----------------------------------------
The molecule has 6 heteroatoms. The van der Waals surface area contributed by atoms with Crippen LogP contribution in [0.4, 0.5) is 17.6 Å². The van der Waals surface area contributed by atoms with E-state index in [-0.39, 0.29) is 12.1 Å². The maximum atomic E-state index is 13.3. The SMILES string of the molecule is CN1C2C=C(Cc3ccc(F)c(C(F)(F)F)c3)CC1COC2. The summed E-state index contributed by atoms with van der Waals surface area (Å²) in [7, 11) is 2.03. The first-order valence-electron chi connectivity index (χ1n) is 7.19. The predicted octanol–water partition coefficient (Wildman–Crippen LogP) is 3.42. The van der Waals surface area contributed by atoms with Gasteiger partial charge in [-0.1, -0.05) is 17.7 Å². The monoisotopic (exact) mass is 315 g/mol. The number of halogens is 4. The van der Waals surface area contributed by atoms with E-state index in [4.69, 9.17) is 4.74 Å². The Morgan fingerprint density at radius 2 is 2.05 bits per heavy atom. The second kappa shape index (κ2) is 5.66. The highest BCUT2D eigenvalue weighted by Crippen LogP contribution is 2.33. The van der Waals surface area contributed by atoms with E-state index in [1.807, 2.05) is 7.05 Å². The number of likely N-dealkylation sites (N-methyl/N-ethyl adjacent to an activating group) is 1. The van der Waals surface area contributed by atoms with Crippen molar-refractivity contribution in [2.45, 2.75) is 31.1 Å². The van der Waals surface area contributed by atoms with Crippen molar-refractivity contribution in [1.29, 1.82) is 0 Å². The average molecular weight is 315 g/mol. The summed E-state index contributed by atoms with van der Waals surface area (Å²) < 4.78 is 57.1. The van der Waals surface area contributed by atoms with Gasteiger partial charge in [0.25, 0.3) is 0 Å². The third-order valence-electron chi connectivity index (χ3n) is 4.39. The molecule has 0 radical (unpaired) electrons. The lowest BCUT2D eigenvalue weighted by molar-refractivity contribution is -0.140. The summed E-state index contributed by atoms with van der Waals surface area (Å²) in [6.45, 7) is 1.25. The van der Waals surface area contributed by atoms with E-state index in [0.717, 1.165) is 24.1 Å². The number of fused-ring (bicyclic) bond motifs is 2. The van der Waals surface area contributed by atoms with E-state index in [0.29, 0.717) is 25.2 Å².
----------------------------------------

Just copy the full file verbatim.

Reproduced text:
The molecule has 6 heteroatoms. The van der Waals surface area contributed by atoms with Crippen LogP contribution in [0.4, 0.5) is 17.6 Å². The van der Waals surface area contributed by atoms with E-state index in [-0.39, 0.29) is 12.1 Å². The maximum atomic E-state index is 13.3. The SMILES string of the molecule is CN1C2C=C(Cc3ccc(F)c(C(F)(F)F)c3)CC1COC2. The summed E-state index contributed by atoms with van der Waals surface area (Å²) in [7, 11) is 2.03. The first-order valence-electron chi connectivity index (χ1n) is 7.19. The predicted octanol–water partition coefficient (Wildman–Crippen LogP) is 3.42. The van der Waals surface area contributed by atoms with Gasteiger partial charge in [-0.1, -0.05) is 17.7 Å². The monoisotopic (exact) mass is 315 g/mol. The number of halogens is 4. The van der Waals surface area contributed by atoms with E-state index in [4.69, 9.17) is 4.74 Å². The Morgan fingerprint density at radius 2 is 2.05 bits per heavy atom. The second kappa shape index (κ2) is 5.66. The highest BCUT2D eigenvalue weighted by Crippen LogP contribution is 2.33. The van der Waals surface area contributed by atoms with E-state index in [1.807, 2.05) is 7.05 Å². The number of likely N-dealkylation sites (N-methyl/N-ethyl adjacent to an activating group) is 1. The van der Waals surface area contributed by atoms with Crippen molar-refractivity contribution in [2.45, 2.75) is 31.1 Å². The van der Waals surface area contributed by atoms with Crippen molar-refractivity contribution in [1.29, 1.82) is 0 Å². The average molecular weight is 315 g/mol. The summed E-state index contributed by atoms with van der Waals surface area (Å²) < 4.78 is 57.1. The van der Waals surface area contributed by atoms with Gasteiger partial charge in [0.25, 0.3) is 0 Å². The third-order valence-electron chi connectivity index (χ3n) is 4.39. The molecule has 0 radical (unpaired) electrons. The lowest BCUT2D eigenvalue weighted by molar-refractivity contribution is -0.140. The summed E-state index contributed by atoms with van der Waals surface area (Å²) in [6.45, 7) is 1.25. The van der Waals surface area contributed by atoms with E-state index in [0.717, 1.165) is 24.1 Å². The number of fused-ring (bicyclic) bond motifs is 2. The van der Waals surface area contributed by atoms with E-state index in [0.29, 0.717) is 25.2 Å².